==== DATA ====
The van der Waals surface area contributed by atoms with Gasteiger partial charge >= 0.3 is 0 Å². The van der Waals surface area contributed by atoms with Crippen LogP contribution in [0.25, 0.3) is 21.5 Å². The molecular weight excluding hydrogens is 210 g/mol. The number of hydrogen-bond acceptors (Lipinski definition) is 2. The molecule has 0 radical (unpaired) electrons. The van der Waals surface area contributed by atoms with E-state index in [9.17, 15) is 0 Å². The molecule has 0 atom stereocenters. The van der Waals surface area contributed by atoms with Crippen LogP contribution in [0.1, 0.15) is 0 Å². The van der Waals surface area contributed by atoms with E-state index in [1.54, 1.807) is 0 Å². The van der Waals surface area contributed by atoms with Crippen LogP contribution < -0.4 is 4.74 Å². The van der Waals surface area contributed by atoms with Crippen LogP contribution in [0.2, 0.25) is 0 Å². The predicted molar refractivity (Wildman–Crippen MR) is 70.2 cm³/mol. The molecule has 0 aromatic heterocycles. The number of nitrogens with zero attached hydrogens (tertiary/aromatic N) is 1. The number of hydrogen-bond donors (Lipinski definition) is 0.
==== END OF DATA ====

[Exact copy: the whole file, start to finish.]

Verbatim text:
The van der Waals surface area contributed by atoms with Gasteiger partial charge >= 0.3 is 0 Å². The van der Waals surface area contributed by atoms with Crippen LogP contribution in [0.25, 0.3) is 21.5 Å². The molecular weight excluding hydrogens is 210 g/mol. The number of hydrogen-bond acceptors (Lipinski definition) is 2. The molecule has 0 radical (unpaired) electrons. The van der Waals surface area contributed by atoms with E-state index in [9.17, 15) is 0 Å². The molecule has 0 atom stereocenters. The van der Waals surface area contributed by atoms with Crippen LogP contribution in [0.1, 0.15) is 0 Å². The van der Waals surface area contributed by atoms with E-state index in [1.54, 1.807) is 0 Å². The van der Waals surface area contributed by atoms with Crippen LogP contribution < -0.4 is 4.74 Å². The van der Waals surface area contributed by atoms with Crippen LogP contribution in [0.2, 0.25) is 0 Å². The predicted molar refractivity (Wildman–Crippen MR) is 70.2 cm³/mol. The molecule has 0 aromatic heterocycles. The number of nitrogens with zero attached hydrogens (tertiary/aromatic N) is 1. The number of hydrogen-bond donors (Lipinski definition) is 0.